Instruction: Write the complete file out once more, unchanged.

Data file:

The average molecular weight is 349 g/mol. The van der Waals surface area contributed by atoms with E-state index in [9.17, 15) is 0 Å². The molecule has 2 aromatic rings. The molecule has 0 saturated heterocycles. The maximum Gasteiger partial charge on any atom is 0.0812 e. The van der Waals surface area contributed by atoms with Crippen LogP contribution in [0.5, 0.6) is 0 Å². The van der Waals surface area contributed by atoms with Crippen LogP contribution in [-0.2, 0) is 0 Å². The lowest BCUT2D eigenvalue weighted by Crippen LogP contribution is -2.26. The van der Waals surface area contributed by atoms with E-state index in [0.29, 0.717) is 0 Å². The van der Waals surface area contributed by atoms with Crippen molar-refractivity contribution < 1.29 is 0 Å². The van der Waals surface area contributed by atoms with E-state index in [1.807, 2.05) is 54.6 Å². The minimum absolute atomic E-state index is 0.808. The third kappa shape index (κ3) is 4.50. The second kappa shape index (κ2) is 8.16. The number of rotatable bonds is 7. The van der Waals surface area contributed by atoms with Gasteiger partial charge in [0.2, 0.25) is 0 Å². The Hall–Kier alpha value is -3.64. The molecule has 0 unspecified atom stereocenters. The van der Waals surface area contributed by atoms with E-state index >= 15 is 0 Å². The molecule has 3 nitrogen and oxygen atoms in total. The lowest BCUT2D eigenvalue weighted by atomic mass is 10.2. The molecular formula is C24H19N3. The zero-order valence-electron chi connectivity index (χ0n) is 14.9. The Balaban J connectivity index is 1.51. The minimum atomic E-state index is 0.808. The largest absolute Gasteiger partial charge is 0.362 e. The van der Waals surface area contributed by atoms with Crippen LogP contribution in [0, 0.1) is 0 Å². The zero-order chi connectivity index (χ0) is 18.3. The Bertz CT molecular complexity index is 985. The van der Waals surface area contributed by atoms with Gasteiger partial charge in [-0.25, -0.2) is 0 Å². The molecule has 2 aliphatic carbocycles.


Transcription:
The average molecular weight is 349 g/mol. The van der Waals surface area contributed by atoms with E-state index in [9.17, 15) is 0 Å². The molecule has 2 aromatic rings. The molecule has 0 saturated heterocycles. The maximum Gasteiger partial charge on any atom is 0.0812 e. The van der Waals surface area contributed by atoms with Crippen LogP contribution in [0.5, 0.6) is 0 Å². The van der Waals surface area contributed by atoms with Crippen LogP contribution in [-0.2, 0) is 0 Å². The lowest BCUT2D eigenvalue weighted by Crippen LogP contribution is -2.26. The van der Waals surface area contributed by atoms with E-state index in [0.29, 0.717) is 0 Å². The van der Waals surface area contributed by atoms with Crippen molar-refractivity contribution < 1.29 is 0 Å². The van der Waals surface area contributed by atoms with E-state index in [1.807, 2.05) is 54.6 Å². The minimum absolute atomic E-state index is 0.808. The third kappa shape index (κ3) is 4.50. The second kappa shape index (κ2) is 8.16. The number of rotatable bonds is 7. The van der Waals surface area contributed by atoms with Gasteiger partial charge in [0.2, 0.25) is 0 Å². The Hall–Kier alpha value is -3.64. The molecule has 0 unspecified atom stereocenters. The van der Waals surface area contributed by atoms with E-state index >= 15 is 0 Å². The molecule has 3 nitrogen and oxygen atoms in total. The lowest BCUT2D eigenvalue weighted by atomic mass is 10.2. The molecular formula is C24H19N3. The zero-order valence-electron chi connectivity index (χ0n) is 14.9. The Balaban J connectivity index is 1.51. The minimum atomic E-state index is 0.808. The largest absolute Gasteiger partial charge is 0.362 e. The van der Waals surface area contributed by atoms with Crippen LogP contribution in [0, 0.1) is 0 Å². The zero-order chi connectivity index (χ0) is 18.3. The Bertz CT molecular complexity index is 985. The van der Waals surface area contributed by atoms with Gasteiger partial charge in [-0.25, -0.2) is 0 Å². The molecule has 2 aliphatic carbocycles.